Organizations differ from consumers in terms of their buying behavior. Purchase decisions in most firms follow a specific process, which is more or less standardized and formalized, in contrast to consumer purchase decisions. We shed light on the B2B purchasing process and explore the different phases through which organizations go when deciding what, where, when and at what price to buy.
Types of B2B Purchasing Situations
Organizational purchasing decisions vary in terms of the nature of the offering, the frequency and the value of the purchases made, their strategic impact, and the type of relationship with suppliers. Robinson et al. (1967) suggest that there are three main types of purchasing situations. Each of these situations have specific characteristics, which are explained below.
- New task – In this situation, the firm is purchasing something for the first time. The risk involved in the purchase is inevitable high, as there is little experience of the offering or of the relevant suppliers. Consequently the number of people involved in the purchasing process and decision is large. Likewise, the time needed for processing all the information and making a decision is rather long.
- Modified rebuy – When a firm buys something that is has already purchased in the past, we refer to it as modified rebuy. In this situation, uncertainty is reduced, although not eliminated. Therefore, the organization may request that certain modifications be made for purchased in the future, such as adjustments to product specifications, price levels or delivery. Due to the reduced uncertainty and complexity, fewer people are involved in the decision-making process than in the new task situation.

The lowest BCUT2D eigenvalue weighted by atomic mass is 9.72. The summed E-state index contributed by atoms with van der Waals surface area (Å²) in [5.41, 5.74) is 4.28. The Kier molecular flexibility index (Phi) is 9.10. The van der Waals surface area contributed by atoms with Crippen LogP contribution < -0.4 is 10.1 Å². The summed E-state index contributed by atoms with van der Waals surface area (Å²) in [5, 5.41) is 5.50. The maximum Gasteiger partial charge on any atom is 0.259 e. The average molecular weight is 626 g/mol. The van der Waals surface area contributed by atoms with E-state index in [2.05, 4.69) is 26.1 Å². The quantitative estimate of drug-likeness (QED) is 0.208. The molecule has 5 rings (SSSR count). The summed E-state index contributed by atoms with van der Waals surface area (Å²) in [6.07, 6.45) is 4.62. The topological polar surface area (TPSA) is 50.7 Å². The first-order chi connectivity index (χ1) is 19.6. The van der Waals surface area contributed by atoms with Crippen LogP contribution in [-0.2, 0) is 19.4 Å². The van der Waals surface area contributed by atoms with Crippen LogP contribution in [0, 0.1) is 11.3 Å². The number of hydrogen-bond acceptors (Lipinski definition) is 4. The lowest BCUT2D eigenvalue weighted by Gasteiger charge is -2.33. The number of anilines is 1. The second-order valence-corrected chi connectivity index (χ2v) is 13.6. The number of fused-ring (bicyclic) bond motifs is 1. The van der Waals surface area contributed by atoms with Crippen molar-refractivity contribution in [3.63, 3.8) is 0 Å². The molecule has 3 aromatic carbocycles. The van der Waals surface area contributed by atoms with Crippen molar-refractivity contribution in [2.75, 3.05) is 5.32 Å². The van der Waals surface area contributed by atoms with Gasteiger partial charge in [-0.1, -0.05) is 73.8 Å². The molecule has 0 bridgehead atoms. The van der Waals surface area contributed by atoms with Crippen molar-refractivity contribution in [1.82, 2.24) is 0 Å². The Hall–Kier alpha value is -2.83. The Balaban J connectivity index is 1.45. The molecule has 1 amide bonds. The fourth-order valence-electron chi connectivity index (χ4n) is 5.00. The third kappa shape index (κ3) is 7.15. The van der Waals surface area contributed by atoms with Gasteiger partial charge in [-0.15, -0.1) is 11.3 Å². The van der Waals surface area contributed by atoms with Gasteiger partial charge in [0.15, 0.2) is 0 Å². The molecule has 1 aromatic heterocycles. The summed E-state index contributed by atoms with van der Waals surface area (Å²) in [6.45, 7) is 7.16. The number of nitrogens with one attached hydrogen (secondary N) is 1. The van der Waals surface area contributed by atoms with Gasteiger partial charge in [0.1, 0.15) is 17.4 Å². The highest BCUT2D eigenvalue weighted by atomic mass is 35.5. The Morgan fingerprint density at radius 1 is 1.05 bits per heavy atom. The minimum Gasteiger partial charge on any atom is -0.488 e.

- Straight rebuy – In this situation, the firm purchases some item on a routine basis. Frequently, it uses a list of approved suppliers to avoid uncertainty. The products are usually those that an organization consumes in order to keep operating, such as office stationary, or low-value materials used within operations. Usually, no people except for the purchasing department are involved in the decision-making process, unless a supplier change occurs or renegotiations are needed. This, however, would then be referred to again as a modified rebuy situation.
B2B Purchasing Process
Organizational purchasing behaviour can be broken down into a series of sequential activities through which organizations proceed when deciding what, where, when and at what price to buy. Robinson et al. (1967) referred to these as ‘buying stages’, or ‘buyphases’.
The complete sequence of buyphases is particular to the new task situation. That means, only in new task situations, firms go through all steps of the B2B purchasing process. Many of the steps are skipped or compressed according to the complexity of the offering when either a modified rebuy or straight rebuy situation is encountered.
The need recognition phase is about the identification of a gap between the benefits that a firm is experiencing now and the benefits that it would like to have. For example, when a new product is to be produced, there is a gap between having the necessary materials and being out of stock and unable to produce it. The first decision therefore is about how to close this gap. There are two broad options for this: outsourcing the whole or parts of the production process; or producing the product oneself.